Wednesbury in 1817
Description from A Topographical History of Staffordshire by William Pitt (1817)
This town stands at a short distance from the source of the river Tame, five miles from Wolverhampton, and three from Walsall. It is a place of great antiquity; the name is Saxon, from Woden, their god of battle, and Wodensborough has been modernized to Wednesbury.
In the year 912, according to the Saxon annals, Duke Ethelred, son-in-law of Alfred the Great, and Viceroy of Mercia, died; and his wife, Adelfleda, continued to govern the kingdom with great wisdom. She fortified Weadesburg, now Wednesbury, in the year 916, and built a castle on the hill on which the Church now stands. A few traces of the foundation of this fortress are still perceptible. After the Conquest, it was demesne of the Crown. Henry the Second bestowed it on the Heronviles, in exchange for the town of Countsfield, in Oxfordshire, so that it is now a parcel of the honour of Woodstock.
In 1794, Thomas Hoo, Esq. who was lord of this manor, died without issue, and his estates went in the female line to Mrs. Whitby, and the Hon. Mrs. Foley. The present lord of the manor is Sir Joseph Scott, Bart, of Barr, in the right of Lady Scott, daughter of Mrs. Whitby.
The old manor-house, which is situated about a quarter of a mile N. E. of the Church, is now a farm-house. On the opposite side of the hill is a curious ancient house, called Oakeswell Hall, surrounded by high garden-walls and lofty trees: it formerly belonged to the family of Hopkins, but was purchased by Mr. John Howe, and is now inhabited by some of the family, who are Quakers.
The parish of Wednesbury has long been celebrated for its valuable mines of coal and iron-stone of excellent quality; and the inhabitants have the advantage of a general inland navigation, which has contributed to the prosperity of Wednesbury and its vicinity.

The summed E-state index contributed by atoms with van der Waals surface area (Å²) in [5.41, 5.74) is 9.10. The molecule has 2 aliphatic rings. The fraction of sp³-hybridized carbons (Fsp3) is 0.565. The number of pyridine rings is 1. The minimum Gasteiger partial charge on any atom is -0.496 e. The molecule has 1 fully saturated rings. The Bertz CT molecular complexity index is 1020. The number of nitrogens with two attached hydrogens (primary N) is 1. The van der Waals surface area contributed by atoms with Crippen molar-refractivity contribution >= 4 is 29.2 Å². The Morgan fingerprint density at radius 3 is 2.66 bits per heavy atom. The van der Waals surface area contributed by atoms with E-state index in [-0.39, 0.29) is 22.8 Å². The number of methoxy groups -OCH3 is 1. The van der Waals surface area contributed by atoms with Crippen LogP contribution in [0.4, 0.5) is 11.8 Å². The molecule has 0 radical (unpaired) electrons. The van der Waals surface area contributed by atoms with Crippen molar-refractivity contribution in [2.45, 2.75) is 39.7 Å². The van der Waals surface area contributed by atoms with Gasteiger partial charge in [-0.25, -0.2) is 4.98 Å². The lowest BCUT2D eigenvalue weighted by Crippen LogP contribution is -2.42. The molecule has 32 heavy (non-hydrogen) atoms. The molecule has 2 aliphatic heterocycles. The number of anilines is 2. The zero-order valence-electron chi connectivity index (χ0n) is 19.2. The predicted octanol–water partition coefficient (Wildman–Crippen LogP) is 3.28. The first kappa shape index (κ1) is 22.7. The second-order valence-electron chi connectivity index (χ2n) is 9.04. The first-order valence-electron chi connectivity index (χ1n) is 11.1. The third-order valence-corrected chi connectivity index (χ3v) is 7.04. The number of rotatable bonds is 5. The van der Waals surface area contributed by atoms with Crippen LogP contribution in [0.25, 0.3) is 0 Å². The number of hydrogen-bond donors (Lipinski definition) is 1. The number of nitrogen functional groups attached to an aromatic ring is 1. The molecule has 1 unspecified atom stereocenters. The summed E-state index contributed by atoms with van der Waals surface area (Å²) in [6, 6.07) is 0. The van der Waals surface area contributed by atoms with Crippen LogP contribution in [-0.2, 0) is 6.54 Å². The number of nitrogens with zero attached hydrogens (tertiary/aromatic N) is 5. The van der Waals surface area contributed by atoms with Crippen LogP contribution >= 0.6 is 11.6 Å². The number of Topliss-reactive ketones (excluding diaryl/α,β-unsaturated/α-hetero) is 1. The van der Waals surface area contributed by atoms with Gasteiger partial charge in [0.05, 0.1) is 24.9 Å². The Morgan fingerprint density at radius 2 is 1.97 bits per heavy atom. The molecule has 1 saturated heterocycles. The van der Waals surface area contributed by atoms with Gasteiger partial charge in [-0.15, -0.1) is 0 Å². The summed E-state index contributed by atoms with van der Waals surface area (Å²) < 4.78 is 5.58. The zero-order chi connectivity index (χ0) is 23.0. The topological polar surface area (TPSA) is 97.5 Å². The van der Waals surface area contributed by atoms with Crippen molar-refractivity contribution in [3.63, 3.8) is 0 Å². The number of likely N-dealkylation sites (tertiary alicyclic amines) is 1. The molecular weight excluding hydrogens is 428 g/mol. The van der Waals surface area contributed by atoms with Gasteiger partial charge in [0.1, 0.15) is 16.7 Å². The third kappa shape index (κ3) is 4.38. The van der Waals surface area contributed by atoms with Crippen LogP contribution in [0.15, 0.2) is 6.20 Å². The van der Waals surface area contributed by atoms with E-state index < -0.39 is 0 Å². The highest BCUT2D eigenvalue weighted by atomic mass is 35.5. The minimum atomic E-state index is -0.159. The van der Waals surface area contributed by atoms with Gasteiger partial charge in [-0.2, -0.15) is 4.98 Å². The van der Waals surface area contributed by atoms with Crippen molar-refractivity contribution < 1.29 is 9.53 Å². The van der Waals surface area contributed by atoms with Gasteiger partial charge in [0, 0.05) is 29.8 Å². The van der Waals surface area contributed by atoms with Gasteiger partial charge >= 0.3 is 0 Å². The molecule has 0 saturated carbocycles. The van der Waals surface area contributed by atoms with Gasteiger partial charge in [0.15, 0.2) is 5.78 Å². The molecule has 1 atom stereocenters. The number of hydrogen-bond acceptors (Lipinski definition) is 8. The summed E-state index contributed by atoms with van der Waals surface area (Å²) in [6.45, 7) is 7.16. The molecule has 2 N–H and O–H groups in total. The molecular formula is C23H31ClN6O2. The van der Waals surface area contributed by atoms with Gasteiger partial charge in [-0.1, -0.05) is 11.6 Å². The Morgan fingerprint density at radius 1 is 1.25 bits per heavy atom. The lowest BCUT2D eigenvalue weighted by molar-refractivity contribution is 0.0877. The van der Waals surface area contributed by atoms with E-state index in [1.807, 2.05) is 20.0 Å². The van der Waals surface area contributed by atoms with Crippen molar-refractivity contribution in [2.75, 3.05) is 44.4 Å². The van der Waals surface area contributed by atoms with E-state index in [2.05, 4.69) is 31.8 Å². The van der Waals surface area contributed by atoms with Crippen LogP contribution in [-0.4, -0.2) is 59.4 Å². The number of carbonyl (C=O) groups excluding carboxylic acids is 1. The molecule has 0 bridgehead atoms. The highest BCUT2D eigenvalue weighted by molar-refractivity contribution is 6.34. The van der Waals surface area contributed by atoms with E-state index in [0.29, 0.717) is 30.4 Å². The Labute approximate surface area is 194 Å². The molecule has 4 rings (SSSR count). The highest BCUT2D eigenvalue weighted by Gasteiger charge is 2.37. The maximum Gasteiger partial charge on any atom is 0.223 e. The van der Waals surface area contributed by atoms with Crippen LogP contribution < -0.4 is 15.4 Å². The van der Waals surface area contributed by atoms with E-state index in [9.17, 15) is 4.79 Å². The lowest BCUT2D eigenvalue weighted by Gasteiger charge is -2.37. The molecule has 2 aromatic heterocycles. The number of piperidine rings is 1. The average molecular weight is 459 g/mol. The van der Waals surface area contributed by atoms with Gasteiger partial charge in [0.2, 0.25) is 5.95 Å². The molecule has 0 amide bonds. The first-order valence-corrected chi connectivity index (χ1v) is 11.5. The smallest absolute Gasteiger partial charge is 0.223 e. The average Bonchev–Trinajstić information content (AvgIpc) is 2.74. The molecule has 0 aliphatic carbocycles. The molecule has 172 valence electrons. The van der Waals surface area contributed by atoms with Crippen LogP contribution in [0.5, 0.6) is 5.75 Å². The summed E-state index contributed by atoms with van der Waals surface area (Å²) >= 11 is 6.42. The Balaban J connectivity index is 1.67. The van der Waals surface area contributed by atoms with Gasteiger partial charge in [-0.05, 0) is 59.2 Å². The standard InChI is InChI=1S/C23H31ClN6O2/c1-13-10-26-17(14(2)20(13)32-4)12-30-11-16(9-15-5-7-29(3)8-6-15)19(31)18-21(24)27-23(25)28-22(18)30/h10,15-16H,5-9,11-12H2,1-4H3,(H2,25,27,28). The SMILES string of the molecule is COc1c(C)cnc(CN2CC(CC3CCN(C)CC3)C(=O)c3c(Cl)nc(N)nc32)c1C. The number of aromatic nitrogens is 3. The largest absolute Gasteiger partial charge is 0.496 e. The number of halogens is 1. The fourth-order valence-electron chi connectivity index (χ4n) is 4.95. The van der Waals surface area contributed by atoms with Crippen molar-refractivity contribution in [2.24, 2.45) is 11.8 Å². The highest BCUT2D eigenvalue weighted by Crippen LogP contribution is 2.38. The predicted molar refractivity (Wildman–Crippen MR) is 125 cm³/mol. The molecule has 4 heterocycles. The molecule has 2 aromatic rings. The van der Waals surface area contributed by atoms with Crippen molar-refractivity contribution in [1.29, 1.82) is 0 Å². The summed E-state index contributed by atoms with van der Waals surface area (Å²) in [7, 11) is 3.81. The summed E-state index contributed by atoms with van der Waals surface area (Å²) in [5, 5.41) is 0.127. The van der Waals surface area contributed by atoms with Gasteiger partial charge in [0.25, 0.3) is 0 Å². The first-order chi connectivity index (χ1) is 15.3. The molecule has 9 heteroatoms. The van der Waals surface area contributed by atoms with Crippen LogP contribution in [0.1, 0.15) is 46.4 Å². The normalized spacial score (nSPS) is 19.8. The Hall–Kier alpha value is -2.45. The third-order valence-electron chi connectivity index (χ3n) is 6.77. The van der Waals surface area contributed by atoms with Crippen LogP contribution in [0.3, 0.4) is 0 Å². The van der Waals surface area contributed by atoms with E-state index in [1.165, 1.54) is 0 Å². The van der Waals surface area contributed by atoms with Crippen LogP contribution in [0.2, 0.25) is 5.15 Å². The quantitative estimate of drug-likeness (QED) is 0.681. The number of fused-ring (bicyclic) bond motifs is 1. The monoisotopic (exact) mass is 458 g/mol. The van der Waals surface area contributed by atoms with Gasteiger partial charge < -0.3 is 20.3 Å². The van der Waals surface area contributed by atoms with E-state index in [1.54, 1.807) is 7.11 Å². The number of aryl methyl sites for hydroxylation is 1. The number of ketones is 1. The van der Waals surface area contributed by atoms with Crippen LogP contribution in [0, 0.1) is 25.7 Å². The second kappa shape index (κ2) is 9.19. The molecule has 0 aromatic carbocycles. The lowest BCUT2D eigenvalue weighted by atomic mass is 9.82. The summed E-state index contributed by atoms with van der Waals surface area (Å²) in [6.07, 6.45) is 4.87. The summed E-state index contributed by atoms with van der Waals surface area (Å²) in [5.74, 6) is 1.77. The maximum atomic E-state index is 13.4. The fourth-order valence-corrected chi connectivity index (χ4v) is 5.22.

In 1811, the population of Wednesbury was 2806 males, 2566 females; total 5372: and since that period many new houses have been erected.
Wednesbury is distinguished for its numerous and valuable manufactures, the principal of which are, coach-harness, saws, trowels, edge-tools, bridle-bits, stirrups, hinges, nails, iron axletrees, woodscrews, a variety of cast-iron work, and though last not least, gun-barrels, and locks. The finest enamel paintings are likewise among the productions of its artists.
The coal in the neighbourhood, which is considered the best in the kingdom for the smith's forge, on account of its peculiar intensity of heat, is found in separate veins from three to fourteen feet in thickness, and is productive of an ample revenue to its proprietors. A peculiar species of iron ore is found here called Blond metal, which is chiefly used in the manufacture of nails, horse-shoes, hammers, axes, and other heavy tools. Reddish earth, called kip, is also found in the neighbourhood of Wednesbury, which is used in glazing vessels of different kinds.